In light of whats going on, the Officers should be investigated by IA to determine if their actions in court violated any policies. If its determined they did, then they should be disciplined.

Having an agency investigate itself would be like having the SS investigate Auschwitz.



posted on Feb, 17 2013 @ 10:09 PM
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reply to post by jude11
 

When we live in upside down land, what else is there to expect?
edit on 17-2-2013 by ErgoTheConclusion because: (no reason given)



posted on Feb, 17 2013 @ 10:31 PM
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If this were in my state I'd find the bastard and put him in the ground. No citizenry should stand for such blatant abuses of power and justice. I can only hope that in the near future this man receives the end he deserves and that it is at the hands of a mob of militiamen.



posted on Feb, 18 2013 @ 03:56 AM
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This happened in my town as well, it does happen much more often than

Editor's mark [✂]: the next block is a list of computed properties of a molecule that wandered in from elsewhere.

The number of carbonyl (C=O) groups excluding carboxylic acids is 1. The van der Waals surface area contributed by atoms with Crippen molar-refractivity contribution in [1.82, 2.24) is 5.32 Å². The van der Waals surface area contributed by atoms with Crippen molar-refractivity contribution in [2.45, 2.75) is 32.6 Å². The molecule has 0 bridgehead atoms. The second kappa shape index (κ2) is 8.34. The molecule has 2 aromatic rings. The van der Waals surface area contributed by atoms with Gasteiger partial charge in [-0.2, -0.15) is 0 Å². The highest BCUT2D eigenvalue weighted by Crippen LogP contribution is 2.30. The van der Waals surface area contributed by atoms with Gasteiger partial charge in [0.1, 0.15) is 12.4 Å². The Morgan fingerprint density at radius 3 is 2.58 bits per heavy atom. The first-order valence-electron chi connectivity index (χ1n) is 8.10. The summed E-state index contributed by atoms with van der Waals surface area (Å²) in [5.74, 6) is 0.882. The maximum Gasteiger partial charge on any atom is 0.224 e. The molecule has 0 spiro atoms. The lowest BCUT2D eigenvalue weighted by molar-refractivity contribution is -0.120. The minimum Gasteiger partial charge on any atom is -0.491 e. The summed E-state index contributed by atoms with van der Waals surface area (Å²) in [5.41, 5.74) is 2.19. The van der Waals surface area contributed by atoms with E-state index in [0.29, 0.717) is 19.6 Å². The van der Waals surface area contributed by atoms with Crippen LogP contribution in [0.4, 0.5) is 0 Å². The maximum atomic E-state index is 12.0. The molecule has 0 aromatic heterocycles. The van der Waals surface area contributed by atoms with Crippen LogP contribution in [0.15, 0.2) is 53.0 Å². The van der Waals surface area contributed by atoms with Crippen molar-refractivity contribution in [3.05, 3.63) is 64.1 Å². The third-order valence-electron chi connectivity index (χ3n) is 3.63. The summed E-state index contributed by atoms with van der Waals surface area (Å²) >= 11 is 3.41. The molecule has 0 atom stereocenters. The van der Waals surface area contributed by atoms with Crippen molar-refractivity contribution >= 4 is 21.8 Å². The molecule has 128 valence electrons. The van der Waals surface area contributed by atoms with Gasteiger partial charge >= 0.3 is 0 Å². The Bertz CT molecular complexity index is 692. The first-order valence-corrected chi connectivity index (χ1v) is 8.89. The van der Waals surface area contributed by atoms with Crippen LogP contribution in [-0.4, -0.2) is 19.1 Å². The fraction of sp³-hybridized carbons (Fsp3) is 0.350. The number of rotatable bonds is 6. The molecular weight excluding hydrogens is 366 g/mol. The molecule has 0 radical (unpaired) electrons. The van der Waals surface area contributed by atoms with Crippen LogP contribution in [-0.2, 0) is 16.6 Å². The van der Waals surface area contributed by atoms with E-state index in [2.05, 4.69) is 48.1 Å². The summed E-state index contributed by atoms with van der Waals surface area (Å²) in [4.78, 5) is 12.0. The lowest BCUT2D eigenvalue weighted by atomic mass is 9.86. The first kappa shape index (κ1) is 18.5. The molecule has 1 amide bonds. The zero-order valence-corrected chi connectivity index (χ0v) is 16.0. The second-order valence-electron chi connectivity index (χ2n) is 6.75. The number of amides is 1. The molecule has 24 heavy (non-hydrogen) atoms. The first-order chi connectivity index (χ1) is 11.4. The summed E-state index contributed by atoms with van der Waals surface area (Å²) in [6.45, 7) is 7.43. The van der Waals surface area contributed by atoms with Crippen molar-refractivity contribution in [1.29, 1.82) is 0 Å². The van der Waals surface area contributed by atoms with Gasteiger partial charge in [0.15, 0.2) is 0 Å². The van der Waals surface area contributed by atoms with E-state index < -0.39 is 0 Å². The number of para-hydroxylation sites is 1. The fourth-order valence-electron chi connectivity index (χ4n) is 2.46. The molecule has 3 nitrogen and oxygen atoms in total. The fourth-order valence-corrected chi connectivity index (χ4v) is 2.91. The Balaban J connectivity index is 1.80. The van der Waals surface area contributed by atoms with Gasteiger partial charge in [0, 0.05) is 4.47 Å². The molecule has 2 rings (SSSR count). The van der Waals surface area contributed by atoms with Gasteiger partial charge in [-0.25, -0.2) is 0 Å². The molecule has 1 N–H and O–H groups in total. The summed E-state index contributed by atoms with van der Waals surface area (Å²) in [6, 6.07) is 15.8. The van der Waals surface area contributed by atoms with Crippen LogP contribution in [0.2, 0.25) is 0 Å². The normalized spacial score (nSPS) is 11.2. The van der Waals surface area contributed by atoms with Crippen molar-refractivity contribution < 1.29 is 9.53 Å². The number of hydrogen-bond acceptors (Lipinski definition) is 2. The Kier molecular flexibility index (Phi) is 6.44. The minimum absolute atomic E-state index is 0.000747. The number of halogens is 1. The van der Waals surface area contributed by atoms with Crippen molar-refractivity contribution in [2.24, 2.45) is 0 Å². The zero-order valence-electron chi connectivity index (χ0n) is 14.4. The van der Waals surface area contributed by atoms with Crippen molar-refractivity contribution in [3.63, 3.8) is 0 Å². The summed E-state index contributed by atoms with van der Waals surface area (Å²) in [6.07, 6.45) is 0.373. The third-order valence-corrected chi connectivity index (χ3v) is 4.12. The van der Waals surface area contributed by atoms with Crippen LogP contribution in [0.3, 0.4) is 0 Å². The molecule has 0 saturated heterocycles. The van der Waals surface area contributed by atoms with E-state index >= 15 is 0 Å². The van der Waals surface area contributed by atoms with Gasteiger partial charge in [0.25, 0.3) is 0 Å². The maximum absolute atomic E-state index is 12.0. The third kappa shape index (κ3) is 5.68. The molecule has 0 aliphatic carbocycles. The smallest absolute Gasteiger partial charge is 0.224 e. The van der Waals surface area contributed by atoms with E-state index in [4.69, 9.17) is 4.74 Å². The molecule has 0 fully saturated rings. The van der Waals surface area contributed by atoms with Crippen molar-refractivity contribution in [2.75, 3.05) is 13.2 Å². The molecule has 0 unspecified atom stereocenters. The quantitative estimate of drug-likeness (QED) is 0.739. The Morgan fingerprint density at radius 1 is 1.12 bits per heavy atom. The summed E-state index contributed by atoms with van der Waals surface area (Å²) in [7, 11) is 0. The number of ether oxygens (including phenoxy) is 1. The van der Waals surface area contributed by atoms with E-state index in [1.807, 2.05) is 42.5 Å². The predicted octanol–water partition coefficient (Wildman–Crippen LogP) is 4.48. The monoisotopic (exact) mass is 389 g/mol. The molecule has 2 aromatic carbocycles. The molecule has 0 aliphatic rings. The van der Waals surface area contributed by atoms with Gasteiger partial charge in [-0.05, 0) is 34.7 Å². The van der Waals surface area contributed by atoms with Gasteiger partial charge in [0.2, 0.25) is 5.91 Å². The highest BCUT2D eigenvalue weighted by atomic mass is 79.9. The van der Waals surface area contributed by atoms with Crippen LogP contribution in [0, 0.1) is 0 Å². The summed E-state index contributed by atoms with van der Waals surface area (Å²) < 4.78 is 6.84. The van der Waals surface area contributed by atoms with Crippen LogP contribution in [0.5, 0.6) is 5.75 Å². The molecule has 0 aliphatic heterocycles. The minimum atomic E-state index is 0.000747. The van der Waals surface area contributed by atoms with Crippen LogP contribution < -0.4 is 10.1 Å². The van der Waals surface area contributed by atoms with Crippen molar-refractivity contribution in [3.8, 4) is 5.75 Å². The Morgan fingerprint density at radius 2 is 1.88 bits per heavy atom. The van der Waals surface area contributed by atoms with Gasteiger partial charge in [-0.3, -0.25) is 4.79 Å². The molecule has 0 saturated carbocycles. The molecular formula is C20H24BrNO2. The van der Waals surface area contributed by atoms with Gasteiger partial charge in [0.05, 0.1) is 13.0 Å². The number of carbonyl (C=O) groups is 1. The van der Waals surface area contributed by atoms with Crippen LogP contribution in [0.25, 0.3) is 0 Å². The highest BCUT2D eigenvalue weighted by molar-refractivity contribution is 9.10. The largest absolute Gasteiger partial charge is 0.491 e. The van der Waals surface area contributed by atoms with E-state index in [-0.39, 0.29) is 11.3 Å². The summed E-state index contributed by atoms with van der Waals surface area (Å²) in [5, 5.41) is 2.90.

many people realize, in my town a young man was killed, i believe he was
in his late teens 18+ to early 20s, the officer in that case was also going
over 100mph, nothing ever came of it so far as i know, they tried very hard
to place the blame on the young man but outside lab tests proved him
to be sober at the time of the accident.



posted on Feb, 18 2013 @ 07:11 AM
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Originally posted by Kyrios0Zero
If this were in my state I'd find the bastard and put him in the ground. .


Making you no better than the cops in this case...

Ironic..



posted on Feb, 18 2013 @ 07:27 AM
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reply to post by Kyrios0Zero
 


exactly.